Der Kampf um den Heiligen Baum
Wanjiru Kinyanjui, Germany 1995, 82 min, 35mm, English and Swahili with English subtitles
A Lover & Killer Of Colour
Wanjiru Kinyanjui, FRG 1988, 10 min, 16mm, Original English language version
Introduction by Karina Griffith
Watching Wanjiru Kinyanjui's Der Kampf um den heiligen Baum (The Battle of the Sacred Tree), you would never guess that this witty and assured feature was the director’s DFFB graduation project. Shot far from Berlin, on location in a Kenyan village with local actors, the film’s dialogue alternates between English and Kiswahili, with a soundtrack by the Senegalese musician Mamadou Mbaye. Based on a short story by the best-selling author Barbara Kimenye,the film follows Mumbi (Margaret Nyache), a young woman who leaves Nairobi and her abusive husband to return to her ancestral village. There she soon clashes with a Christian women's group, whose members are determined to eradicate every last trace of pre-colonial beliefs. They are particularly vexed by a magnificent tree, because the villagers believe it possesses supernatural powers. A cunning mayor and an amorous tailor leap to Mumbi's defense, but in the end it is ants that engineer what Ngũgĩ wa Thiong’o, the doyen of Kenyan literature, once referred to as "Decolonising the Mind".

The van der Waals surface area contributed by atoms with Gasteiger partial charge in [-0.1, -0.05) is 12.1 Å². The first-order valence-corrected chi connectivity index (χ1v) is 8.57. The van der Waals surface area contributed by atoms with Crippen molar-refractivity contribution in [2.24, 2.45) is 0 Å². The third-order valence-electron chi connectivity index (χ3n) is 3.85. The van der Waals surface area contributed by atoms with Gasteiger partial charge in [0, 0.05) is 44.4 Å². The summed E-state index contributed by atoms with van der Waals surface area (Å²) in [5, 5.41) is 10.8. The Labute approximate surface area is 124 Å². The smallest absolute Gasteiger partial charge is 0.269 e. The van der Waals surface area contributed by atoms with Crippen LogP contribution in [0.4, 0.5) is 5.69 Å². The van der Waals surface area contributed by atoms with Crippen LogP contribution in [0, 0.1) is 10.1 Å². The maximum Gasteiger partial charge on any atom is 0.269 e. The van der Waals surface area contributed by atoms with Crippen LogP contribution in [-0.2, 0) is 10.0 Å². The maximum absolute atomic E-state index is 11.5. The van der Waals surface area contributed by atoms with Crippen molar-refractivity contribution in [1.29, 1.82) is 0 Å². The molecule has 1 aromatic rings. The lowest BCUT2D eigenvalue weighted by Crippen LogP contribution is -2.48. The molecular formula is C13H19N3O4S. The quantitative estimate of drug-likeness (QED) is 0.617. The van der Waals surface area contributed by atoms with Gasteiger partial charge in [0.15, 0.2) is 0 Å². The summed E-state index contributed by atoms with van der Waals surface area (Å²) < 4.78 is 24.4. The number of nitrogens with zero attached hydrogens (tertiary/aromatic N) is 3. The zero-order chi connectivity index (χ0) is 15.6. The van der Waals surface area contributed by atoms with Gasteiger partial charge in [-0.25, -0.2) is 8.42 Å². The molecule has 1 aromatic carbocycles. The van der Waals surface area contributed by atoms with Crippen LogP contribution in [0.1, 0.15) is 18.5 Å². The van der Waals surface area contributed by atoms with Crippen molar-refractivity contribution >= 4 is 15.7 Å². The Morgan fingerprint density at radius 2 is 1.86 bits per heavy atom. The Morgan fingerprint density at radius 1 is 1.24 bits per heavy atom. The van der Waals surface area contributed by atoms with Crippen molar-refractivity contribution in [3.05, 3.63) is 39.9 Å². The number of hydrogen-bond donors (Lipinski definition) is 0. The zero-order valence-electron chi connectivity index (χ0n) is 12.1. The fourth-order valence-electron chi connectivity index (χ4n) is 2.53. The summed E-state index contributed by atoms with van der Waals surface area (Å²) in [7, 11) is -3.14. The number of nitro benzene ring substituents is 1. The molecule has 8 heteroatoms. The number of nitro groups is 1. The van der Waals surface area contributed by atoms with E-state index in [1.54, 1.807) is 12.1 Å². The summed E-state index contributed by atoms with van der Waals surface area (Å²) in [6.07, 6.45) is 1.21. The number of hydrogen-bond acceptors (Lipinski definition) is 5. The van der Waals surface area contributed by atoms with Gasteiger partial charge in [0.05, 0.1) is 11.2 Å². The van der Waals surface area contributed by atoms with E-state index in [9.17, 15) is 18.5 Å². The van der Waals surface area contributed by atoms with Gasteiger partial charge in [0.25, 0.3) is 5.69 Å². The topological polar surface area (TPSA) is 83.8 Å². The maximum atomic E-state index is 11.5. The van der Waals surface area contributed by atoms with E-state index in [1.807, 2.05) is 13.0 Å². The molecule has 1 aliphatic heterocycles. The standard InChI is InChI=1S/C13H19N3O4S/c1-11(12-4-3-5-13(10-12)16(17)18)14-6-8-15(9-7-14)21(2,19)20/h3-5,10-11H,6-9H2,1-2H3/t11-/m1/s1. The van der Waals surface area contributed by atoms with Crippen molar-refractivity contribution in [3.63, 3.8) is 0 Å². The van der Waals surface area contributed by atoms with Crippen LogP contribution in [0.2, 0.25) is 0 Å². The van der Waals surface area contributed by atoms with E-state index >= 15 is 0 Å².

It’s midnight, and a young Black woman (Alida Babel) walks through Berlin on her own. Her heels click against the steps down to the U-Bahn, the train has just left, and the empty platform quickly morphs into a space of anxiety. Made during Wanjoru Kinyanjui’s studies, A Lover & Killer of Colour (1988) revolves around the anger unleashed by everyday experiences of sexist and racist harassment. What can be done with the aggression that builds in these moments of humiliation and powerlessness? Night scenes alternate with footage of the young woman’s studio as she paints and writes, a voiceover reading her furious words as she types: “If you do not stop / insulting me / you leeches / I will kill you / in this poem.” Wanjiru Kinyanjui’s directness rejects the sort of sublimation that may have kept this anger contained – even as the wish for reconciliation remains: “Through words, my trust is repaired / on white paper”. (KG)